HTML and Custom Interfaces (was RE: Non-Scrolling Region)

Brandon Plewe (
Tue, 27 Sep 1994 16:19:02 +0100

I hate to sound like a purist, but requests like this are making HTML seem
less and less document-like. Non-scrolling widgets, tool pallettes, forms,
and even my personal favorite, imagemaps are valid, important, and extremely
valuable things on the World Wide Web, but THEY AREN'T REALLY DOCUMENTS.

I've noticed that over the past couple years, the most controversial HTML
element proposals have almost always fallen into this category. Consequently,
many are put off by HTML's weak interface (compared to Hypercard or multimedia
authoring tools), and weak document description (compared to any word
processor). I believe this is because HTML is being asked to do everything, and
consequently can't do any of it very well.

So here goes my wild proposal. Perhaps we should define a new language, ala
Tk, which is specifically designed for defining interfaces. There is nothing
that locks HTTP with HTML; two major languages could be handled easily. For
purposes of this argument, I'll call it WIDL (Web Interface Description
Language). It could probably be largely lifted from Tk or other very-high-
level languages. Basically it would be a very compact "program" that would
direct the browser to create new interface elements, carving up the HTML
document space, or open new windows.

This is not the same as sending scripts. These interfaces wouldn't actually
"do" anything. They would create widgets that would either execute standard
browser features (i.e. Back, Home, generate imagemap query, display HTML text)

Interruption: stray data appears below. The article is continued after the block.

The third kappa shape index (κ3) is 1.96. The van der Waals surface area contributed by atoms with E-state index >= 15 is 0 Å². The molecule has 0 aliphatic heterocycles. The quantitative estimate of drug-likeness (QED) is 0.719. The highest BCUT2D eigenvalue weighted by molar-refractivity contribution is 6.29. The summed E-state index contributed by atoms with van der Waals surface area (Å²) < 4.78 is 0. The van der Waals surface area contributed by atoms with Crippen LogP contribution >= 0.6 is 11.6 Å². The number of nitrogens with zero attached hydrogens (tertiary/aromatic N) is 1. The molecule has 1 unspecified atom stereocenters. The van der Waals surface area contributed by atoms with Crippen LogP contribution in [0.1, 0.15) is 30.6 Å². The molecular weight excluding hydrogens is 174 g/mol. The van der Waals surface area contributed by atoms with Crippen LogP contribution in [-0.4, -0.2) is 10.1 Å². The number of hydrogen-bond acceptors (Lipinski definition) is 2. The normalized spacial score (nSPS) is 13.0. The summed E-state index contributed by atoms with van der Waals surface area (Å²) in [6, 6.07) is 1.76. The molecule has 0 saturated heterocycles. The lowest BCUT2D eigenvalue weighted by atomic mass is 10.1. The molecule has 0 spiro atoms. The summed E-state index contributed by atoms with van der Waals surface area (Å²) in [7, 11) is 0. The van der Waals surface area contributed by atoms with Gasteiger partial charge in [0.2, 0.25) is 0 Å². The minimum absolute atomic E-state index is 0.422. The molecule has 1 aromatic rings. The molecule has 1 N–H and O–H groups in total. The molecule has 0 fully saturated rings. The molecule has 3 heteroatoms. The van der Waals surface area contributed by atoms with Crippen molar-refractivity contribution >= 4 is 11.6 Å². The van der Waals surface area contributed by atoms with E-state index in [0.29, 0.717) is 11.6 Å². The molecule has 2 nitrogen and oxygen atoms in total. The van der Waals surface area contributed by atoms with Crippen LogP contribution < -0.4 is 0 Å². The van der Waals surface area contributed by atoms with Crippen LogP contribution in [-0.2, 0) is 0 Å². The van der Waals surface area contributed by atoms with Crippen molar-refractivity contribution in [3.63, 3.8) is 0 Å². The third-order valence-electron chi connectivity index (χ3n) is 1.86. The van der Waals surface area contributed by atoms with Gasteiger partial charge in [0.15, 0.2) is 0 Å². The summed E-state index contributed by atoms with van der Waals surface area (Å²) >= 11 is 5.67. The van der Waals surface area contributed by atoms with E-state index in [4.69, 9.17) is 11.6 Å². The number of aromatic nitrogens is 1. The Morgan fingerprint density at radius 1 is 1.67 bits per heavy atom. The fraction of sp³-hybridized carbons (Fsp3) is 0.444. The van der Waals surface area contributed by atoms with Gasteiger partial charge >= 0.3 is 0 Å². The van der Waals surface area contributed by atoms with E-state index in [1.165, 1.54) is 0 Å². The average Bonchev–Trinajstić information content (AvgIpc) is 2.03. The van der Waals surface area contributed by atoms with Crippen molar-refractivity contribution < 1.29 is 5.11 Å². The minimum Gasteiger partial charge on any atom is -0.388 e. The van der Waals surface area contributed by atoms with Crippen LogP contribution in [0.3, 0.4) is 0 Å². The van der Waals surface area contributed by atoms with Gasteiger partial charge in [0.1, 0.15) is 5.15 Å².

or execute a URL with one of the defined methods. Thus it would be very
closely tied to the Web, just like HTML is.

With this language, the following things could be shunted off HTML into WIDL:
Graphical Home Pages
Interactive Graphics

Ralph's suggestion could be handled by a WIDL script that included elements
at the top, and a slightly smaller HTML-page widget.

An advantage of splitting these features off is that they would simplify the
document-description part of HTML, giving it room to add new features in the
field where it belongs without becoming completely unwieldy.

I know this sounds similar to the modular client idea, but the problem with
that approach is that you can never rely on everyone to have all the
necessary modules, and of course you can't send binary modules over HTTP, since
they are large and platform-specific. Also, these could be interpreted well
by non-graphical clients (Lynx).

I hope this doesn't sound like one of those newbie "I want everything" requests,
but I think it can work. I and my geography colleagues have a stack of
applications that are waiting for something like this.

Brandon Plewe